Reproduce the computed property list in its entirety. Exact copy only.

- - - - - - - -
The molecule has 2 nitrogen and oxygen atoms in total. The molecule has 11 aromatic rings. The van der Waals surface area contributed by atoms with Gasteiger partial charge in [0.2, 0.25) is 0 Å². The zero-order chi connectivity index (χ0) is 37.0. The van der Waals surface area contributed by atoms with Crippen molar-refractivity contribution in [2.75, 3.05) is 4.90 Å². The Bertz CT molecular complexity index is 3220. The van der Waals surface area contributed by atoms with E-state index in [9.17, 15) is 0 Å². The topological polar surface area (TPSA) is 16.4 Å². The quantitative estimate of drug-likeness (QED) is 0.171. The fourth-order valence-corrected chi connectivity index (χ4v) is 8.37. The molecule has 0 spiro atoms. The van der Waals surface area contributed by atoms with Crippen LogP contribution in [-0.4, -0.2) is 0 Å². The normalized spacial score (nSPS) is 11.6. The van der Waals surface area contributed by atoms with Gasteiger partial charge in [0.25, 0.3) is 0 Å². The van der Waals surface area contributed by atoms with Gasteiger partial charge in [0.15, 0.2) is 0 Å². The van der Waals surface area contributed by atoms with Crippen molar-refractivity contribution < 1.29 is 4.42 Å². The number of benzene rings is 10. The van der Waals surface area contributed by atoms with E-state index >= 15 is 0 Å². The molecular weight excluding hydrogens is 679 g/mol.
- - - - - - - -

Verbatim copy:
The molecule has 2 nitrogen and oxygen atoms in total. The molecule has 11 aromatic rings. The van der Waals surface area contributed by atoms with Gasteiger partial charge in [0.2, 0.25) is 0 Å². The zero-order chi connectivity index (χ0) is 37.0. The van der Waals surface area contributed by atoms with Crippen molar-refractivity contribution in [2.75, 3.05) is 4.90 Å². The Bertz CT molecular complexity index is 3220. The van der Waals surface area contributed by atoms with E-state index in [9.17, 15) is 0 Å². The topological polar surface area (TPSA) is 16.4 Å². The quantitative estimate of drug-likeness (QED) is 0.171. The fourth-order valence-corrected chi connectivity index (χ4v) is 8.37. The molecule has 0 spiro atoms. The van der Waals surface area contributed by atoms with Crippen LogP contribution in [-0.4, -0.2) is 0 Å². The normalized spacial score (nSPS) is 11.6. The van der Waals surface area contributed by atoms with Gasteiger partial charge in [0.25, 0.3) is 0 Å². The van der Waals surface area contributed by atoms with Gasteiger partial charge in [0.15, 0.2) is 0 Å². The van der Waals surface area contributed by atoms with Crippen molar-refractivity contribution < 1.29 is 4.42 Å². The number of benzene rings is 10. The van der Waals surface area contributed by atoms with E-state index >= 15 is 0 Å². The molecular weight excluding hydrogens is 679 g/mol.